Monday, July 17, 2006

Fireman's Sour (and the search for brandied cherries)

Da-amn, it's hot. As far as I can tell, it's hot everywhere in this country currently, as all my east coast friends are blogging about their melting as well.

Time to put out this fire with a Fireman's Sour.

Now, any recipe that has 2 oz of lime juice has my attention. That's a lot of lime juice. I know from past experience that a drink that is half pure lime is going to give me stomach problems, so I added a good amount of the "optional" soda, and then only drank half the drink anyway. The name isn't lying about the sour.

2 oz lime juice
.5 tsp simple syrup
.5 tsp Grenadine (homemade)
2 oz light rum (Bacardi silver)
Club soda (optional)
Shake juice, sugar, grenadine and rum with ice and pour into a sour glass. Fill with soda if desired, and garnish with a half slice of lemon and a maraschino cherry.

I should mention at this point that I have been stymied by the search for brandied cherries. I bought some lovely bing cherries from a roadside truck with the intent of making them into maraschino substitutes. (I'd had a manhattan with brandied cherries at Hawthorne Lane in the SOMA area of SF, and they were lovely.)

Sadly, the internet recipes I found must have been for brandied cherries sauce, as the cooked recipe I found turned the cherries way too mushy to use. I instead turned to the garnish selection at Beltramos. They had a large bottle of what looked like the right thing--small, dark purple cherries--but the bottle not only was huge, it was over $20, which seemed an expensive and wasteful experiment. I settled for a jar of bright red Miss Scarlett's "Drunken" Brandied Cherries. Tastewise, they aren't really any different than your grocery-store maraschinos. Overly sweet, waxy texture. There is a slight brandy flavor, but not the small sour cherry I was looking for. And it's not surprising, since the main ingredients are water and corn syrup.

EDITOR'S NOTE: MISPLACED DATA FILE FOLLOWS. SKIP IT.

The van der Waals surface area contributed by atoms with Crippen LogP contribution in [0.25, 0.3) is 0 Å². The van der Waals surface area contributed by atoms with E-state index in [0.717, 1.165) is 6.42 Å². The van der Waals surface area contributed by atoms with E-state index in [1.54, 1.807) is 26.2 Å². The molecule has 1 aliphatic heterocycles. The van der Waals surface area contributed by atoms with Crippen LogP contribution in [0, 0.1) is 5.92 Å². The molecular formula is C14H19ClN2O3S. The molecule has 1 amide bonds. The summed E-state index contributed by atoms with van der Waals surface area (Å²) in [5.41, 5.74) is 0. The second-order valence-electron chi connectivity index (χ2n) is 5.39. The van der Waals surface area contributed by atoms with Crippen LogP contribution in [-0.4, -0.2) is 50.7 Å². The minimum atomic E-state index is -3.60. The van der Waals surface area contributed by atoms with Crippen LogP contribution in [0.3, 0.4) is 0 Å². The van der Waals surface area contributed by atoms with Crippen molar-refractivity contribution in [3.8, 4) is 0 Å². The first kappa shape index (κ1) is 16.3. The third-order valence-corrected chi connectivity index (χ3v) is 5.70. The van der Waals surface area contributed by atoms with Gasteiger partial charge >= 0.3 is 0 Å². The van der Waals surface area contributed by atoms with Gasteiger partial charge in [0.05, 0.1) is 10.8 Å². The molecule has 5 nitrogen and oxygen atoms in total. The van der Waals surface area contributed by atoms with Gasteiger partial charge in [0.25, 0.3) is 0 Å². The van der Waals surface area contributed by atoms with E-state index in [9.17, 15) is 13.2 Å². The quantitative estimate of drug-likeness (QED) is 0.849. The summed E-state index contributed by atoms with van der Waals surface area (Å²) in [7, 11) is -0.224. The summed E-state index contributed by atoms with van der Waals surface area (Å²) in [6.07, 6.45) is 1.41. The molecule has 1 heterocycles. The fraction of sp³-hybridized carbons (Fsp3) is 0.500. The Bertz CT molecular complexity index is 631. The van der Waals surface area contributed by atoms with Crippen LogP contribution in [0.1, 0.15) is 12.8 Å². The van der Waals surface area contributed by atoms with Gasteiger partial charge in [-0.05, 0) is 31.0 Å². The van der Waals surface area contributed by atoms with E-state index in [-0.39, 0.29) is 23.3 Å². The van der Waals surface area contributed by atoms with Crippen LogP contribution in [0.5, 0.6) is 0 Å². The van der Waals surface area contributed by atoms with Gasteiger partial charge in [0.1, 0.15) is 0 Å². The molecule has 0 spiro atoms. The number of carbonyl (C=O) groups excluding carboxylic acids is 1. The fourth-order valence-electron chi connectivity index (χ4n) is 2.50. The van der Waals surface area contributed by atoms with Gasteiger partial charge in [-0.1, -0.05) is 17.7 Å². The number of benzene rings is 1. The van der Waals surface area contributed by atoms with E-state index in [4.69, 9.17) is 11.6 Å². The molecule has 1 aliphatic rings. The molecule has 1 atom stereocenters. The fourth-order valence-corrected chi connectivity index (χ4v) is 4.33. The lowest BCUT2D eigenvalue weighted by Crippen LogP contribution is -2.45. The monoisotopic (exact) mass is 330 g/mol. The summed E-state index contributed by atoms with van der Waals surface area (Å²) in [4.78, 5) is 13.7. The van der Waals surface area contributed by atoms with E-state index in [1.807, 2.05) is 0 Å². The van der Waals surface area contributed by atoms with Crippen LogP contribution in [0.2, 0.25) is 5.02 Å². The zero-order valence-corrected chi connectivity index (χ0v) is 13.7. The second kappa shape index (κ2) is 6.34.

Cherries are currently in season, so please please please send me your brandied sour cherry recipes.

Fair and Warmer

What I've learned from the rum drinks I've had so far is that sweet vermouth is a better companion to rum than dry vermouth. Triple sec helps, too.

That's all.

.75 oz sweet vermouth (Martini & Rossi)
1.5 oz Light Rum (Bacardi Silver)
.5 tsp Triple Sec (Potter's)

Stir with ice and strain into a chilled cocktail glass.

Note that I follow directions very poorly and shook this drink, hence the foam.

Mixology Monday: Limoncello

Mixology Monday over at Jiggle the Handle this month is Lemon. And Limoncello is sooooo predictable, yes. But I just finished a batch and am immensely proud of it, so I'm posting.

I found a whole slew of recipes here, although I can't tell you which I made, since I kind of mixed different recipes. But from what I remember, I used about 10 organic lemons and a liter of Everclear to steep them in.

Limoncello is incredibly easy to make, but the fact you made it impresses the hell out of people when you serve it to them. You all should go make some yourselves immediately.

In the process of searching the internet for recipes, I came across two good tips:
1. You know the peels are done infusing when they are brittle like potato chips. Weird. They also get all pale.

2. Adding simple syrup to the clear infusion while both are cool results in a clear product. Adding it while the syrup is slightly warm makes cloudy syrup. (I discovered this in the Creme de Menthe making.) Since most of the recipes and descriptions of limocello say it's cloudy, I added the simple syrup while warm. Worked like a charm.